cyberwar · Cyberwarfare · Information operations · Information Warfare · Russia

Politicians Intermix Cyberwar, Information Warfare, And Fake News


By politicians, please allow me to use Hillary Clinton as an example of someone who doesn’t quite get it, doesn’t make any effort to differentiate terms, or doesn’t care about being right, she just wants to be heard.

Former Democratic Candidate for President, Hillary Clinton, is trying to sell her book, remain relevant, and be seen as an involved person of action.  This is today’s headline in the Washington Examiner.

Ms. Clinton appears to lump all these actions together, blurring the lines, overlapping and intermixing different terms:

1. Cyberattacks, ie, Cyberwar. Cyberattacks against “vital infrastructure” should be categorized an act of war, she said in a speech on Friday at Stanford.  The problem is, there is no such thing as vital infrastructure.  There is, however, “critical infrastructure” and that is big.

2. Information Warfare. Now she changes gears:

She largely couched this point on reports of Russians using cyber tactics to sway people’s opinions during the 2016 campaign, including on social networks like Facebook and Twitter, as well as efforts to breach voting machines. Clinton said the Russians engaged in information warfare.”

“Cyber tactics”?  If I hit you with ten electrons is that some sort of a cyber tactic???

Ah, she means “sway people’s opinions” and “Clinton said the Russians engaged in information warfare.”

That’s different.  Cyber Warfare is a small, tiny, miniscule part of Information Warfare. Information Warfare is huge.  Cyber attacks, emplacing cyber toolkits, and espionage can gain access to a system, then the hackers or, rather, thieves, must copy the targeted information to another server.  Hopefully they found something useful, which might be shared using Wikileaks as a conduit or a public website for sharing, to embarrass someone.  That last part is called Kompromat, and it is as old as the hills. The Soviets did that for nearly a century.  The only thing that has changed is how they get the information.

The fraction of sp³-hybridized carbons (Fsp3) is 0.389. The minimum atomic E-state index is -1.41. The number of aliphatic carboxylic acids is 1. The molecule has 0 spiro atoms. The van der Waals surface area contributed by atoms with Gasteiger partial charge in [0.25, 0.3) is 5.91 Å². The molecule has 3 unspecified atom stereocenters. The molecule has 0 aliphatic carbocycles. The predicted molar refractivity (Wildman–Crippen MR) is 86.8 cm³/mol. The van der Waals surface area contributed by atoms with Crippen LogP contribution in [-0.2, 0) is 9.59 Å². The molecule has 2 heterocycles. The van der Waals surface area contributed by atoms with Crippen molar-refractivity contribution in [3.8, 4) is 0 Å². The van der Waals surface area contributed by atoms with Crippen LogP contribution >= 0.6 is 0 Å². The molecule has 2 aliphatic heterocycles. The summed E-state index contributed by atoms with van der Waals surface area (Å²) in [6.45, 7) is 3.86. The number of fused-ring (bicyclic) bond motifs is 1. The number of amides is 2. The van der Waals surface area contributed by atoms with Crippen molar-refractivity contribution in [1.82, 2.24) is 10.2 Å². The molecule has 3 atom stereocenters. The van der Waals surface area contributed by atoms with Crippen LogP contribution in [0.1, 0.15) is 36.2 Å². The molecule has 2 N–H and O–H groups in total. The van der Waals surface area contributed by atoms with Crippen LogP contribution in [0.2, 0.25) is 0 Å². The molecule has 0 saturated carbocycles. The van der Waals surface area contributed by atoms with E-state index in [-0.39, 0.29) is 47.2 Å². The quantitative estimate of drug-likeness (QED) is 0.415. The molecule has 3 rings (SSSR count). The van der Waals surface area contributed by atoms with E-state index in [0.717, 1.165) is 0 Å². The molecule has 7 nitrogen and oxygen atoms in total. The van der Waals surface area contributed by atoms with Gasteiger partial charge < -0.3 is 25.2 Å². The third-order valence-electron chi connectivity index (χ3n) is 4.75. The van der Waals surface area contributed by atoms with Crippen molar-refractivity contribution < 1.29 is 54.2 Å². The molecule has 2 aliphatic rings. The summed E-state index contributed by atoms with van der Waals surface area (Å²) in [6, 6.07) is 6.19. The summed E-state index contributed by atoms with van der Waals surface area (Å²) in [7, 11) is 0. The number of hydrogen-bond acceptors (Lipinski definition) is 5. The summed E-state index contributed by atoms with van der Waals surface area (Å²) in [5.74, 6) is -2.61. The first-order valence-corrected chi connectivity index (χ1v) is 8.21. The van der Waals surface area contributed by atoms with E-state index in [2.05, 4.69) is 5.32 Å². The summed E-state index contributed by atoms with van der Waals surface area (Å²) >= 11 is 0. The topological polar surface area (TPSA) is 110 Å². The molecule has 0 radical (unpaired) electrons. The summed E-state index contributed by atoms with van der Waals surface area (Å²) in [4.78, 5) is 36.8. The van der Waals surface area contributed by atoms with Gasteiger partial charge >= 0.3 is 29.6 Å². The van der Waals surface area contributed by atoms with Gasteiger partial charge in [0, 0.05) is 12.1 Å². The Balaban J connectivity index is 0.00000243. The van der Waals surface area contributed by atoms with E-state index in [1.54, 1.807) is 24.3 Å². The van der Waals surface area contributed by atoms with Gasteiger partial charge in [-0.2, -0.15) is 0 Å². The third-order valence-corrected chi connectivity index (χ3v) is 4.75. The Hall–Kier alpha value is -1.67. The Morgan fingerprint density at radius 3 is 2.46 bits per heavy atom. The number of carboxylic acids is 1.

3. Fake News. The third thing she mentions is Fake News.  “Clinton said there is a need for a “massive campaign” against “fake news,” a term that has been coined by President Trump to slam outlets whose reporting he opposes.”  Unfortunately, President Trump did not invent the term fake news, not nearly. But fake news, fake news outlets, and fake ads on Facebook, Twitter, and Instagram misleads, perhaps, millions of people.  We can point our fingers at the Russians all we want, but can only blame ourselves for not paying attention to the pundits who have pointed this out since 2014.

Bottom line, Hillary Clinton is no different than any other politician.  They use the wrong terms – constantly. They seem to believe that cyberwar, information war, and fake news are interchangeable.  They are not because each is distinctly different.

If anyone in Congress wants or needs a brief, let me know, please.

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